I wasn’t planning on doing a best/worst end of year list, which is partly why the episodes here are all relatively recent. I still feel strongly for them though, and I’ll definitely have a more “year summary” type of list for next year. For now though, you should seek out these episodes post-haste.
5. Phineas and Ferb – “Night of the Living Pharmacists”
No one really talks about Phineas and Ferb, which is strange, but at the same time, it allows the show to really have fun and mess around with genres without having the marketing pressure that Nick pushes with Spongebob or Cartoon Network pushes with Adventure Time. Phineas and Ferb is somehow both immensely popular and under the radar, which seems impossible, but that’s how Disney works its TV properties (Fish Hooks has been on the air for years now with nary a peep).
Honestly, it was a tough call between this episode and the Star Wars special. Both are wildly entertaining and immensely funny, but I’d give “Night of the Living Pharmacists” the edge. Despite the goofy set up, where Doofenschmirtz’s Repulse-inator actually transforms its victims to look just like him, the episode leans hard into the horror premise, becoming a genuinely tense experience (as opposed to the Star Wars episode, which was more of a parody/homage to the franchise). The pacing and atmosphere of the hour-long special is air-tight, balancing the show’s usual comic sensibilities with a fairly scary zombie-like scenario. Coupled with the sweet, endearing admission of Isabella’s affections for Phineas, the whole episode really clicks. Unfortunately, the episode ends with a superficial “reset button” development, but even that’s undercut with the show’s rare but pointed moments of surrealism.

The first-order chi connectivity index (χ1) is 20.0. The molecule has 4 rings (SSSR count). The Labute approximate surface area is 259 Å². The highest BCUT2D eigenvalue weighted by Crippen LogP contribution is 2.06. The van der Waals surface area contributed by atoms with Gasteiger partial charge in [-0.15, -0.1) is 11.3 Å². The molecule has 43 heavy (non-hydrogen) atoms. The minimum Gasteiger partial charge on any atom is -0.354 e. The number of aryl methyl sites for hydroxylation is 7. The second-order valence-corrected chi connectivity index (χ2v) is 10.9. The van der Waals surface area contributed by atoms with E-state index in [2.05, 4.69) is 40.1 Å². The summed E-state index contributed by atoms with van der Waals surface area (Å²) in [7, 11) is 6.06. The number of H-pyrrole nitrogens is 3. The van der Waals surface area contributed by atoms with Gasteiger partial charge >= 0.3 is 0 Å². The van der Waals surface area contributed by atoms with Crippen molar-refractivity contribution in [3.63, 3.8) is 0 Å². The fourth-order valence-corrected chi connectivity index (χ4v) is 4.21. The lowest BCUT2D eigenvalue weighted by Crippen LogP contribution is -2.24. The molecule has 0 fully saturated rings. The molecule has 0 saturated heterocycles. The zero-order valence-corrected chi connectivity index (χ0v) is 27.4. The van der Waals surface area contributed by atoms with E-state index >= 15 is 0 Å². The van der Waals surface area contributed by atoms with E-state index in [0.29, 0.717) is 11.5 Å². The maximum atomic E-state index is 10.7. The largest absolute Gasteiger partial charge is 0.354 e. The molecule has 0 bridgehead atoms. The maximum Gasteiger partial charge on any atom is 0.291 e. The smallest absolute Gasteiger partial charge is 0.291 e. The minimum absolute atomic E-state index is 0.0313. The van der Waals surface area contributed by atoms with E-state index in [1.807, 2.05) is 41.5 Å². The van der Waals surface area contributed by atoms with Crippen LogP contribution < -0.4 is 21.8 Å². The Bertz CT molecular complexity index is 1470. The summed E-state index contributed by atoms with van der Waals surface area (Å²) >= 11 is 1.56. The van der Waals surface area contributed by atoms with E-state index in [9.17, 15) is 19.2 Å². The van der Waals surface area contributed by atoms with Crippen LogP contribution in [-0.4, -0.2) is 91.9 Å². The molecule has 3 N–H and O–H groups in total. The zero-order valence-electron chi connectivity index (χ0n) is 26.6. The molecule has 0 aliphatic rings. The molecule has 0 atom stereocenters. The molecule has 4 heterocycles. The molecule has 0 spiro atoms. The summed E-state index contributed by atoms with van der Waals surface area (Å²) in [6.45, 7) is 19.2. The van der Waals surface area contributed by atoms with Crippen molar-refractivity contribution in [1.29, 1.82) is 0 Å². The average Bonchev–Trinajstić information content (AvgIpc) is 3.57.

4. Gravity Falls – “Into the Bunker”
The already excellent Gravity Falls continues into its second season strongly, pushing forward with its overall mythology while working on its tightly-woven characterizations. While there are some minor issues (mainly that it seems adverse to addressing Mabel’s crush-driven motivations), Alex Hirsch’s show continues to be a high-mark for the Disney Channel.
“Into the Bunker” is the series best episode. Similar to “Night of the Living Pharmacists,” “Into the Bunker” is a genuinely creepy, tense episode while also dealing with Dipper’s crush with Wendy in a mature, direct way. Dipper’s heavy-handed attempts to woo Wendy was always a weak element to the show; the fact that the writers finally dealt with it means we can truly move on. It also helps that Wendy gets a lot of solid characterization and some great ass-kicking moments, and the shape-shifters’ animation is fantastically unsettling. I’m less concerned about the show’s overall plotting than most, but even I’m fascinated in learning what comes next.
3. Steven Universe – “Space Race”
Steven Universe is one of the most charming and endearing shows on TV right now. The unique relationship Steven possesses with his Gem guardians is both wonderful and questionable, allowing the show to play around with the ambiguity of literal out-of-this-world beings and their attempts to connect with the most delightful members of humanity. The contrast between these alien beings and mortal citizens of Beach City keeps things weird but engaging, the show careful to dole out bits of information along with bits of warmth and growth.